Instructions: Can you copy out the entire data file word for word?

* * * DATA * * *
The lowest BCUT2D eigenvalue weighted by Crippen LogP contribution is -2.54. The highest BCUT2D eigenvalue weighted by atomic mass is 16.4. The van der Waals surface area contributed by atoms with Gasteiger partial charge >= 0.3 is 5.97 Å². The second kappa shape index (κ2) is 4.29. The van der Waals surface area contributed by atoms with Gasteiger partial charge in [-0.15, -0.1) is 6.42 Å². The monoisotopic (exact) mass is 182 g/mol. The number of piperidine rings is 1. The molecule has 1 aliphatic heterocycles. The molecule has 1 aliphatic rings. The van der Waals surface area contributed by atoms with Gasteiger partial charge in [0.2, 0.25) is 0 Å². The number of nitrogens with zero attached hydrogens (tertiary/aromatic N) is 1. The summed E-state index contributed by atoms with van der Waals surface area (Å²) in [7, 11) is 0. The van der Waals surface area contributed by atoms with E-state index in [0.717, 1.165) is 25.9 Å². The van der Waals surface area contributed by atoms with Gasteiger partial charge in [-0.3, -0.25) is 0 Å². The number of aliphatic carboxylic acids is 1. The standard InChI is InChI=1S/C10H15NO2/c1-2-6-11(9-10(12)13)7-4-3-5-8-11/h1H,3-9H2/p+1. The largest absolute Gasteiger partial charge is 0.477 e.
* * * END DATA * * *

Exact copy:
The lowest BCUT2D eigenvalue weighted by Crippen LogP contribution is -2.54. The highest BCUT2D eigenvalue weighted by atomic mass is 16.4. The van der Waals surface area contributed by atoms with Gasteiger partial charge >= 0.3 is 5.97 Å². The second kappa shape index (κ2) is 4.29. The van der Waals surface area contributed by atoms with Gasteiger partial charge in [-0.15, -0.1) is 6.42 Å². The monoisotopic (exact) mass is 182 g/mol. The number of piperidine rings is 1. The molecule has 1 aliphatic heterocycles. The molecule has 1 aliphatic rings. The van der Waals surface area contributed by atoms with Gasteiger partial charge in [0.2, 0.25) is 0 Å². The number of nitrogens with zero attached hydrogens (tertiary/aromatic N) is 1. The summed E-state index contributed by atoms with van der Waals surface area (Å²) in [7, 11) is 0. The van der Waals surface area contributed by atoms with E-state index in [0.717, 1.165) is 25.9 Å². The van der Waals surface area contributed by atoms with Gasteiger partial charge in [-0.3, -0.25) is 0 Å². The number of aliphatic carboxylic acids is 1. The standard InChI is InChI=1S/C10H15NO2/c1-2-6-11(9-10(12)13)7-4-3-5-8-11/h1H,3-9H2/p+1. The largest absolute Gasteiger partial charge is 0.477 e.